Driving Strategic Conversations

Eisenhower on planning

(photo: FEMA Mgt. Institute)

“Plans are nothing; planning is everything.”
(Dwight Eisenhower)

All too often as executive teams attempt to develop visions of the future and define strategic plans for growth and profitability, they descend into arguments focused on differing predictions about the economy, or technology, or the workforce.

Or they become distracted by “bright shiny objects” like powerful new technologies (driverless cars, voice recognition, holographic distributed meetings – you know what I mean) that may be fascinating but usually have little to do with their own business.

Like so many other areas of organizational leadership, developing new kinds of conversations and new forms of inquiry about the future are critical components of organizational leadership.

Historically, strategic planning was all about focusing an organization’s attention on a particular marketplace and ensuring that it had the operational capabilities to compete effectively in that market segment. And today most strategic plans continue to make explicit assumptions about future trends, estimated probabilities, and include educated guesses about what’s going to happen.

However, in today’s highly volatile and unpredictable world, assuming any kind of predictability in the marketplace can be fatal. Traditional strategic planning is worse than useless when dealing with the uncertainties of today’s economy. Indeed, I believe that traditional thinking about the future, as if it were actually singular, and knowable, is downright dangerous.

Most strategic planning conversations embody several fundamental assumptions that are obviously false in today’s business environment:

  • industry conditions are relatively stable and predictable;
  • we can extrapolate current trends into the future with reasonable accuracy;
  • customers and competitors are well known and will remain so;
  • competitors play by the same basic rules that have governed the industry and its distribution channels in the recent past;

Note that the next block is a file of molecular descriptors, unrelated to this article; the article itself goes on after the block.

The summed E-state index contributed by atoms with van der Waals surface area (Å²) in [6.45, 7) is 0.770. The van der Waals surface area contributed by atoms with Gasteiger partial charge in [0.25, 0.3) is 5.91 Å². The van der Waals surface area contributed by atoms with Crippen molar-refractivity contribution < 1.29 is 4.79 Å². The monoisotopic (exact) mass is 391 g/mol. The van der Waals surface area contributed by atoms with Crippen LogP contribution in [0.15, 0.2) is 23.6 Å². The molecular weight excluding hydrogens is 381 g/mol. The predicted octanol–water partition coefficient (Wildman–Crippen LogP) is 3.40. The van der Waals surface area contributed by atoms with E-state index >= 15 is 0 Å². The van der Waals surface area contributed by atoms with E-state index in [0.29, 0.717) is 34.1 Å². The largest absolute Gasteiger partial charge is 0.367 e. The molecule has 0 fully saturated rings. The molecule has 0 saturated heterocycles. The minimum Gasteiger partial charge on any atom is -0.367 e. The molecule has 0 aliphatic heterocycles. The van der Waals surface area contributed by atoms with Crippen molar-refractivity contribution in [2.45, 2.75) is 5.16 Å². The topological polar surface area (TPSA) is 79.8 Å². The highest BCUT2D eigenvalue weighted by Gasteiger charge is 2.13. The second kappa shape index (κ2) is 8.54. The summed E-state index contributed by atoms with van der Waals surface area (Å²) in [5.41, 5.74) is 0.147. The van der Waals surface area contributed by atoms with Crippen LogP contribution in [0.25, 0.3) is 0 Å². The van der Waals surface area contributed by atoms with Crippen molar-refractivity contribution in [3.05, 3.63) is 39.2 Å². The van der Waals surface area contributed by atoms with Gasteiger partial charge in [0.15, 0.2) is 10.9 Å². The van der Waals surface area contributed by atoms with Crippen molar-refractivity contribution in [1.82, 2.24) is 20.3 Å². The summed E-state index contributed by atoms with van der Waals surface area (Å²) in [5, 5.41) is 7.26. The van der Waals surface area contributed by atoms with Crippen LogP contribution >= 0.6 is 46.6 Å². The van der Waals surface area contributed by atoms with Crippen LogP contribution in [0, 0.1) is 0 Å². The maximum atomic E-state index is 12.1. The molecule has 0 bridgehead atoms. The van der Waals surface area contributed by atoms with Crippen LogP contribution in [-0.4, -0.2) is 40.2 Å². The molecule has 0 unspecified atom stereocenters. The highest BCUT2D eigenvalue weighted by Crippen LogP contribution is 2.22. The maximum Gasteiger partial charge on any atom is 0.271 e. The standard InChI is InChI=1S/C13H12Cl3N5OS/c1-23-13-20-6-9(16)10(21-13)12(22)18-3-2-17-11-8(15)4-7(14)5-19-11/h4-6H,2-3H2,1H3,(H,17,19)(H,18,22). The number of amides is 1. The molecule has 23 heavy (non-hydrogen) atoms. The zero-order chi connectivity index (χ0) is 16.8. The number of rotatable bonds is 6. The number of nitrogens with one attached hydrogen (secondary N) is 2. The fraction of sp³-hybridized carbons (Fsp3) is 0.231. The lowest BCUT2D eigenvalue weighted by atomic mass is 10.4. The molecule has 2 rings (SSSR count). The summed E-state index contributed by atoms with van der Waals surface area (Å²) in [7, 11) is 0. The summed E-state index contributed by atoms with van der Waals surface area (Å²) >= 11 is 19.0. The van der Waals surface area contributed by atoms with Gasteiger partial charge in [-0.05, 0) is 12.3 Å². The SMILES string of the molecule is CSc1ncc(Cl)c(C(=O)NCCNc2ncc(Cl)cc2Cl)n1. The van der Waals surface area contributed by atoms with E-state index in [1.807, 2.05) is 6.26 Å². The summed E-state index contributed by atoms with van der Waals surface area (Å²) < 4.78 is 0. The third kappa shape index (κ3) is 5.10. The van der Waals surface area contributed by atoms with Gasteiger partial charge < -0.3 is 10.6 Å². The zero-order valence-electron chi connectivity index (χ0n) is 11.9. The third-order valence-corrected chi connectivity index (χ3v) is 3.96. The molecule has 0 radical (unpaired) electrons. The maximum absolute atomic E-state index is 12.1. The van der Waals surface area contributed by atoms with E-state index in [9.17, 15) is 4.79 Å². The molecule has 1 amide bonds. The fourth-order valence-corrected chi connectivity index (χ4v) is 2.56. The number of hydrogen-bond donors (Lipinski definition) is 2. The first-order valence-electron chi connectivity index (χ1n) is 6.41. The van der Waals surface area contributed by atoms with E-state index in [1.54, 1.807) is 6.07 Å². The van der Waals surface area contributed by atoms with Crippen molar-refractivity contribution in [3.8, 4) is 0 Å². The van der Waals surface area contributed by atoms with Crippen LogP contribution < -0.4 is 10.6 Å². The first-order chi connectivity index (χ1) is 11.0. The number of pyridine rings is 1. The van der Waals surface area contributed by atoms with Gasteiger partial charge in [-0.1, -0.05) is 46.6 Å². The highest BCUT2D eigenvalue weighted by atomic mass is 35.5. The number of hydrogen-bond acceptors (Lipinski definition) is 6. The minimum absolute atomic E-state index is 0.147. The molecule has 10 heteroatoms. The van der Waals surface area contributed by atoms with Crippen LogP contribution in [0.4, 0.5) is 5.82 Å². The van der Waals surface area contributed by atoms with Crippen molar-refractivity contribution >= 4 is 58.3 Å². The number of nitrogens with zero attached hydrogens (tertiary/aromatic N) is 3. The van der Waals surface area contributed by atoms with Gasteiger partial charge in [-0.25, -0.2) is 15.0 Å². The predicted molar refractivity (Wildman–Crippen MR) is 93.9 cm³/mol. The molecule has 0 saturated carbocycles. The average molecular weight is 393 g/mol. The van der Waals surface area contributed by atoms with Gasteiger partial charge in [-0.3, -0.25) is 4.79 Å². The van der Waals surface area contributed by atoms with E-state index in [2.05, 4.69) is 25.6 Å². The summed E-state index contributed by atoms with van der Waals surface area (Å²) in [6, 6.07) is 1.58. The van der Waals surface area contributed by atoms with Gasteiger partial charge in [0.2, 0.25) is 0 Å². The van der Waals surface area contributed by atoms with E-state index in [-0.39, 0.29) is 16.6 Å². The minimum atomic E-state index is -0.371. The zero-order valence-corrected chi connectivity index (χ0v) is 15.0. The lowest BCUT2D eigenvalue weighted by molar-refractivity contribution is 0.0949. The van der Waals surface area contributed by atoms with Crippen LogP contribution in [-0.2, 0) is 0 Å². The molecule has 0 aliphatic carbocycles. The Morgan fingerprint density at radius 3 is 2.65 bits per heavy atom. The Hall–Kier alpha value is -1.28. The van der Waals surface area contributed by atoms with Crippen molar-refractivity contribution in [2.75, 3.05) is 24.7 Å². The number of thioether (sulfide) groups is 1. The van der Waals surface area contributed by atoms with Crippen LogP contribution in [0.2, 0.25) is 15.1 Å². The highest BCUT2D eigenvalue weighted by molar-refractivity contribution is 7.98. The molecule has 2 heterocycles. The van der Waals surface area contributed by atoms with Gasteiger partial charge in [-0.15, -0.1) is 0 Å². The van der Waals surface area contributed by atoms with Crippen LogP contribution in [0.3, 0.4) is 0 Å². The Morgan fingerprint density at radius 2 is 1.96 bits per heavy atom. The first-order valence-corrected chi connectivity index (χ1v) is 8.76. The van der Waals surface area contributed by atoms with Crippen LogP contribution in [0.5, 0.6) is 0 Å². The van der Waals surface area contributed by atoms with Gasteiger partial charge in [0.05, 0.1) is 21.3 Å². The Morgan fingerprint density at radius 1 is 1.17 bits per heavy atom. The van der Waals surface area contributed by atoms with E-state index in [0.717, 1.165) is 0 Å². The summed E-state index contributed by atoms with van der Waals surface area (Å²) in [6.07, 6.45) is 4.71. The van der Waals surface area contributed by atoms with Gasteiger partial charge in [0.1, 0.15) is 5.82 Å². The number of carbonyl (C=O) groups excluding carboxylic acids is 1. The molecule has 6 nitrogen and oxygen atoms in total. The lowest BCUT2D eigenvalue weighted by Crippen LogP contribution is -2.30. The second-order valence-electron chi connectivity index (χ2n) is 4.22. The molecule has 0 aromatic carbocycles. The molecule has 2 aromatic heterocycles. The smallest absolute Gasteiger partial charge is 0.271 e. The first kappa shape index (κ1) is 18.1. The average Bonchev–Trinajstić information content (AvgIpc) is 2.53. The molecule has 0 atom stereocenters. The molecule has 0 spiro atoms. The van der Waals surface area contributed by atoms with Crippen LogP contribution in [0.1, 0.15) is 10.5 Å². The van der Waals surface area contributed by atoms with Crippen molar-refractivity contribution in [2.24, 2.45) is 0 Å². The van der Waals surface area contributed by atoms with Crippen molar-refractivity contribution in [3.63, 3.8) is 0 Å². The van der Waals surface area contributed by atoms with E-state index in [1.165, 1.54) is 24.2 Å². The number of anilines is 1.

• there is one “right” picture of the future, and it can be predicted by the careful analysis of trends and their underlying drivers; and
  • strategic planning can be done periodically (typically once a year) as a way to step back from daily operations and be reflective about the future.

Anyone who thinks about the state of business today recognizes how irrelevant and even misleading those assumptions are. What we need instead are ways of thinking and – especially – talking about the future that move at the speed of the Internet, embrace uncertainty, and prepare the organization to move in several different possible directions, sometimes simultaneously.

The task of senior executives is to sort out which small number of possible futures is most likely to occur, and how those alternative futures will affect their organization. More importantly, they need to develop a range of options and determine the skills and resources required to cope with (or to create) any particular future scenario.

The best way I know to embrace uncertainty and engage in constructive, collaborative speculation about the future is called scenario planning.The Art of the Long View

Arie de Geus, Peter Schwartz, and their colleagues at Shell Oil in the 1970’s are generally credited with being the “inventors” of scenario planning. And if there is a “bible” of scenario planning—what it’s about, why it’s important, and how to do it—it’s Peter Schwartz’s 1991 book The Art of the Long View (Doubleday Business).

Scenarios are stories about the future that, when taken together, describe a range of plausible future states of an industry, its markets, and a particular business. Scenarios are a tool for dealing with rapid change, uncertainty, and inherent unpredictability. Scenarios are not predictions of the future; rather, they are images of possible futures, taken from the perspective of the present

Because scenarios are developed explicitly to describe a range of possibilities, they help organizational leaders to open their minds to the inherent uncertainties in the future, and to consider a number of alternative “what-if” possibilities without needing to choose or commit exclusively to any one most-likely outcome. Scenario analysis enables managers, business planners, and executive teams to develop multiple options for action that can be compared and assessed in advance of the need to implement them.

An effective scenario suggests critical implications for the organization and contains personal meaning for the people who build it. Scenarios are useful tools primarily because they facilitate—indeed, require—a strategic conversation about the unpredictable outcomes of today’s rapidly changing business environment.

And it’s the conversational component of strategic planning that matters the most. As President Eisenhower suggested many years ago, the plans are not the thing. What matters is the planning – the activities and the conversations that decision-makers engage in as they confront important questions about future conditions.

And I believe the biggest challenge executives face is approaching those conversations with an open mind and a vivid imagination. There’s no better way to shut down a good conversation than by saying something like “You’re wrong.”